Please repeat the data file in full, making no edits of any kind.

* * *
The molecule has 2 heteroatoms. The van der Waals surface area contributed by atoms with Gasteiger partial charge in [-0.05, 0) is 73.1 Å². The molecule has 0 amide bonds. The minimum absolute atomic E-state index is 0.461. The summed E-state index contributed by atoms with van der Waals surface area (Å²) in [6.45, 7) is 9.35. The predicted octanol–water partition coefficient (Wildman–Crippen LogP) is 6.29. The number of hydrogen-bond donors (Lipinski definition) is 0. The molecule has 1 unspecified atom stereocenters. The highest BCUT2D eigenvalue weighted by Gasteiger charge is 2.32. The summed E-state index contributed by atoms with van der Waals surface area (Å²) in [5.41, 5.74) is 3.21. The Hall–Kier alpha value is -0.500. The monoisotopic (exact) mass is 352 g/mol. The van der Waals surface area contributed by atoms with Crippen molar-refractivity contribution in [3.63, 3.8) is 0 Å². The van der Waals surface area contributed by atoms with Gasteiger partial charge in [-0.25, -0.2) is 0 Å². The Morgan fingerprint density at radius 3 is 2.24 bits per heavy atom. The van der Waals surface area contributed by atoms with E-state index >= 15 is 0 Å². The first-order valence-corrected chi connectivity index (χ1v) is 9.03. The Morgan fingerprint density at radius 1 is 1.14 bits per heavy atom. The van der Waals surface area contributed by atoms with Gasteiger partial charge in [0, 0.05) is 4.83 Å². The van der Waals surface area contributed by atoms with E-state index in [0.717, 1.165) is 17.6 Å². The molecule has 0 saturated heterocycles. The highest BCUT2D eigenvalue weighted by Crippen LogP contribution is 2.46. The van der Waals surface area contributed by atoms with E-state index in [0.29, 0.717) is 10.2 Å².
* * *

The molecule has 2 heteroatoms. The van der Waals surface area contributed by atoms with Gasteiger partial charge in [-0.05, 0) is 73.1 Å². The molecule has 0 amide bonds. The minimum absolute atomic E-state index is 0.461. The summed E-state index contributed by atoms with van der Waals surface area (Å²) in [6.45, 7) is 9.35. The predicted octanol–water partition coefficient (Wildman–Crippen LogP) is 6.29. The number of hydrogen-bond donors (Lipinski definition) is 0. The molecule has 1 unspecified atom stereocenters. The highest BCUT2D eigenvalue weighted by Gasteiger charge is 2.32. The summed E-state index contributed by atoms with van der Waals surface area (Å²) in [5.41, 5.74) is 3.21. The Hall–Kier alpha value is -0.500. The monoisotopic (exact) mass is 352 g/mol. The van der Waals surface area contributed by atoms with Crippen molar-refractivity contribution in [3.63, 3.8) is 0 Å². The van der Waals surface area contributed by atoms with Gasteiger partial charge in [-0.25, -0.2) is 0 Å². The Morgan fingerprint density at radius 3 is 2.24 bits per heavy atom. The van der Waals surface area contributed by atoms with E-state index >= 15 is 0 Å². The first-order valence-corrected chi connectivity index (χ1v) is 9.03. The Morgan fingerprint density at radius 1 is 1.14 bits per heavy atom. The van der Waals surface area contributed by atoms with Gasteiger partial charge in [0, 0.05) is 4.83 Å². The van der Waals surface area contributed by atoms with E-state index in [0.717, 1.165) is 17.6 Å². The molecule has 0 saturated heterocycles. The highest BCUT2D eigenvalue weighted by Crippen LogP contribution is 2.46. The van der Waals surface area contributed by atoms with E-state index in [0.29, 0.717) is 10.2 Å².